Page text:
Within Hinduism a
large number of personal
gods are worshipped
as murtis. These
beings are either aspects of the supreme Brahman, avatars of
the supreme being, or
significantly powerful entities known as devas.
The exact nature of belief in regards to each deity varies
between differing Hindu
denominations and philosophies.
Often these beings are depicted in humanoid, or partially
humanoid forms, complete with a set of unique and complex iconography in
each case. In total, there are 33 million of these supernatural
beings in various Hindu traditions.
Within Hinduism, an Ishta-deva or Ishta
devata (Sanskrit iṣṭa-deva(tā),
literally "cherished divinity"
liked, cherished" and devatā "godhead,
deity" or deva "deity")
is a term denoting a worshipper's favorite deity.
It is especially significant to both the Smarta and Bhakti schools
wherein practitioners choose to worship the form of God which
inspires them the most. Within Smartism,
one of five chief
deities are selected.
Even in denominations that focus on a singular concept of God,
such as Vaishnavism,
the istha deva concept exists. For example, inVaishnavism,
special focus is given to a particular form of Vishnu or
one of his avatars (i.e. Krishna or Rama),
and similarly within Shaktism,
focus is given to a particular form of the Goddess such as Parvati or Lakshmi.
The Swaminarayan sect
of Vaishnavism has a similar concept, but notably differ from
practically all Vaishnavite schools in holding that Vishnu and
Shiva are varied aspects of the same God.
Maheshwara and Parameshwara
The word-meaning of the name Shiva is "the supreme one". Adi
Sankara, in his interpretation of the name Shiva, the 27th and
600th name of Vishnu sahasranama, interprets Shiva to mean
either "The Pure One", "the One who is not affected by three
Gunas of Prakrti, Sattva, Rajas, and Tamas" or "the One who
purifies everyone by the very utterance of His name." Swami
Chinmayananda, in his translation of Vishnu sahasranama, further
elaborates on that verse: Shiva means "the One who is eternally
pure" or "the One who can never have any contamination of the
imperfection of Rajas and Tamas".
Avatars as incarnations of God
Main article: Avatar
Many denominations of Hinduism, such as Vaishnavism and
some schools of Saivism,
teach that occasionally, God comes to Earth as a human being to
help humans in their struggle toward enlightenment and salvation
(moksha). Such an incarnation of God is called an avatar, or
avatāra. In some respects, the Hindu concept of avatar is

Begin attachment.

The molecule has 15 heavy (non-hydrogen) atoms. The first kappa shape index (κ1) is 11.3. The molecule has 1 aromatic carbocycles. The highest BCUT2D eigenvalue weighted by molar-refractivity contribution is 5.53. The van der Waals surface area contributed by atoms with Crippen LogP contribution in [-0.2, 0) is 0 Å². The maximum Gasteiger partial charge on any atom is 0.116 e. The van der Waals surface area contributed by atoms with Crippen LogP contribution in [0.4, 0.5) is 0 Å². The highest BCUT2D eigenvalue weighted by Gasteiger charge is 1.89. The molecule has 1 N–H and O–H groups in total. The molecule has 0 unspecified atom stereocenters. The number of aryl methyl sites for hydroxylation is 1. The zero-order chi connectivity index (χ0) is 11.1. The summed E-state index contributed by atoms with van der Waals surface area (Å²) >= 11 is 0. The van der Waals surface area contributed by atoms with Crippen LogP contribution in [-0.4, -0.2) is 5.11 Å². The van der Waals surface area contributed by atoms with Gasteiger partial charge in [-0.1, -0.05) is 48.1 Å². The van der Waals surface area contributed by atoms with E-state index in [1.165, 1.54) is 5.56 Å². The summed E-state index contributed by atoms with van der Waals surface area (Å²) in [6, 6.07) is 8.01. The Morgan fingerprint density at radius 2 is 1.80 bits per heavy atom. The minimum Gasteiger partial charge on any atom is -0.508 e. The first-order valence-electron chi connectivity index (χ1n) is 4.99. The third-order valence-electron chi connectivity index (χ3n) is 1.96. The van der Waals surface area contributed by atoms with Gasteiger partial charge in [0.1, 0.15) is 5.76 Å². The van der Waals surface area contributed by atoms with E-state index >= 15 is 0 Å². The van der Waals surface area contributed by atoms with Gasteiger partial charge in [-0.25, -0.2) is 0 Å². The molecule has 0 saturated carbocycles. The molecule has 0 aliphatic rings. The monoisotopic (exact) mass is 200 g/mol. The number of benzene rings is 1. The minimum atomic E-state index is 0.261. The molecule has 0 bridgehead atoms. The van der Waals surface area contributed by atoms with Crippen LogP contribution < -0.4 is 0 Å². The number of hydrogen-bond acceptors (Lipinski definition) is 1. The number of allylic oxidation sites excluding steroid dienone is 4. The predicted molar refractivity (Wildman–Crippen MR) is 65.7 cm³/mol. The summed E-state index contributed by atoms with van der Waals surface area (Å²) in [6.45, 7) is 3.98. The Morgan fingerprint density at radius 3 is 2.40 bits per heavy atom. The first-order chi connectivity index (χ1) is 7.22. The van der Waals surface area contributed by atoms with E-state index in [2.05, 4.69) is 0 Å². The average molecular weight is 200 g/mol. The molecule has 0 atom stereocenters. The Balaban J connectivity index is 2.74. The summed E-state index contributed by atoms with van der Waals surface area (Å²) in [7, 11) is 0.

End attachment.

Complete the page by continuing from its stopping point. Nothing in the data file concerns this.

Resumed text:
similar to the belief found in Christianity that
God came to the earth incarnated in
the form of Jesus.
However, whereas most Christians believe that God has assumed a
human body only once for a specific purpose, Hinduism teaches
that there have been multiple avatars throughout history and
that there will be more. Thus Lord
Krishna, who is not only viewed as an incarnation but also
source of all incarnations, says:
Whenever righteousness declines (Yada yada hi dharmasya,
glanir bhavati bharata)
And unrighteousness increases, (Abhyuth-thanam adharmasya)
I incarnate myself as a human; (Tadat-manam srijamyaham)
I come into being from age to age (Sambhawami yugay yugay)
Main article: Dasavatara
The most famous of the divine incarnations are Rama,
whose life is depicted in the Ramayana,
and Krishna, whose life is depicted in the Mahābhārata and
the Bhagavata Purana.
The Bhagavad Gita,
which contains the spiritual teachings of Krishna,
is one of the most widely read scriptures in Hinduism.
- Matsya, the fish,
appeared in the Satya Yuga. Represents beginning of life.
- Kurma, the tortoise,
appeared in the Satya Yuga. Represents a human embryo just
growing tiny legs, with a huge belly.
- Varaha, the boar,appeared
in the Satya Yuga. Represents a human embryo which is almost
ready. Its features are visible.
- Narasimha, the Man-Lion
(Nara = man, simha = lion), appeared in the Satya Yuga.
Represents a newborn baby, hairy and cranky, bawling and
full of blood.
- Vamana, the Dwarf,
appeared in the Treta Yuga. Represents a young child.
- Parashurama, Rama with
the axe, appeared in the Treta Yuga. Represents both an
angry young man and a grumpy old man simultaneously.
- Rama, Sri Ramachandra,
the prince and king of Ayodhya, appeared in the Treta Yuga.
Represents a married man with children in a very ideological
- Krishna (meaning who
attracts). This word is used in sense of 'black' also.
But Lord Krishna should be taken with the good synonym only.
He was the real God in the form of human, as he was the
greatest yogi ever with all miraculous powers, knowing the
highest spiritual truth of 'Brahma' and 'Aatmaa', had the
sense of practical life as well.
- Buddha is Buddha
from the Hindu perspective who
put forward his knowledge born of sorrowful feelings about
- Kalki ("Eternity",
or "time", or "The Destroyer of foulness"), who is expected
to appear at the end of Kali Yuga, the time period in which
we currently exist, though it has not happened yet.
There is also a "hidden avatar" mentioned in 11th canto of the Bhagavata
Some consider Balarama,
brother of Krishna to be the ninth avatar of